Kooyong Road Townhouses

Kooyong Road Townhouses

Adaptation and finessing of a very familiar multi-residential housing type.

Traditional Land Owners: Wurundjeri People
Developer: Outline Projects
Builder: Bear Projects

Kooyong Road is a handsome leafy street, but it is also a major north-south thoroughfare and therefore a good location for increased density.  Our brief was to replace the detached interwar clinker brick house with six three level townhouses.

There is strong demand in Armadale for “down-sizers” – people who want to remain in their community but in a smaller house, with a smaller garden.  The townhouse typology facilitates this step while still retaining sufficient rooms of sufficient scale to accommodate existing furniture, and critically, access to a garden without an excessive burden of maintenance.  The challenge for us was to sensitively integrate higher density into the neighbourhood, to privilege garden, to manage scale and proportion, and to explore a materiality which spoke to the context but was also genuine and expressive of contemporary life.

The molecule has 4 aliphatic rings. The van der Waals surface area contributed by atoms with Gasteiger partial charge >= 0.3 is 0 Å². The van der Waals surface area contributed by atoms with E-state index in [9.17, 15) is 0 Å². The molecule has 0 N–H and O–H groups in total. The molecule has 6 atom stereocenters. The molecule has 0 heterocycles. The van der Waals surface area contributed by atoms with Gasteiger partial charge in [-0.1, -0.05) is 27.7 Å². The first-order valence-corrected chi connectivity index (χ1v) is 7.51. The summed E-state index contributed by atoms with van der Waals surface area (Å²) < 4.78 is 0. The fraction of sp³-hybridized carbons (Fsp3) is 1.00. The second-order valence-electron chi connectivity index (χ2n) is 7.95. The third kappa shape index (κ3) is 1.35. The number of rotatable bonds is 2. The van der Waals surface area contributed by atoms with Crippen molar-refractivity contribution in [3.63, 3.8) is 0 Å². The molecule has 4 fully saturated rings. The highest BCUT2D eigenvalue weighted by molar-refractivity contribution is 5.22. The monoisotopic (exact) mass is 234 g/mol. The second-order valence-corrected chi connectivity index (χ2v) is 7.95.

The dwellings themselves provide excellent amenity for their inhabitants; all face north, opening on to a courtyard garden.  The rooms are sufficiently large to accommodate furniture from larger houses and the floorplans are adaptable to an open plan arrangement or a separate dining room.  This enables inhabitants to retain the existing habit of a separate dining room or even serve as a proxy second living room to help people transition from larger houses.

The progressive element of this project is evident in the adaptation and finessing of a very familiar multi-residential housing type.  The project type is conventional, consisting of a row of six north-facing three level townhouses with a common basement carpark.  Our investigation of this typology revealed that often the result is a crude transverse row house which can be alienating for the inhabitant due to the lack of individual address. 

The result is also often unsatisfactory for the neighbourhood as the site planning is at cross-purposes with the dominant development pattern of detached dwellings in a garden setting. 

Our response was informed by the mansion-block approach.  This breaks down the potentially oppressive impression of cookie-cutter row housing and instead gives the sense of being in a more substantial single building.  The first dwelling facing the street presents a “principal façade”, obscuring the existence of the five dwellings beyond and maintaining the dominant rhythm of single detached dwellings.  Entry to the five dwellings beyond is via a wide garden path, with the design of the final dwelling altered to provide a sense of enclosure to this garden and a well-composed façade to terminate the axis.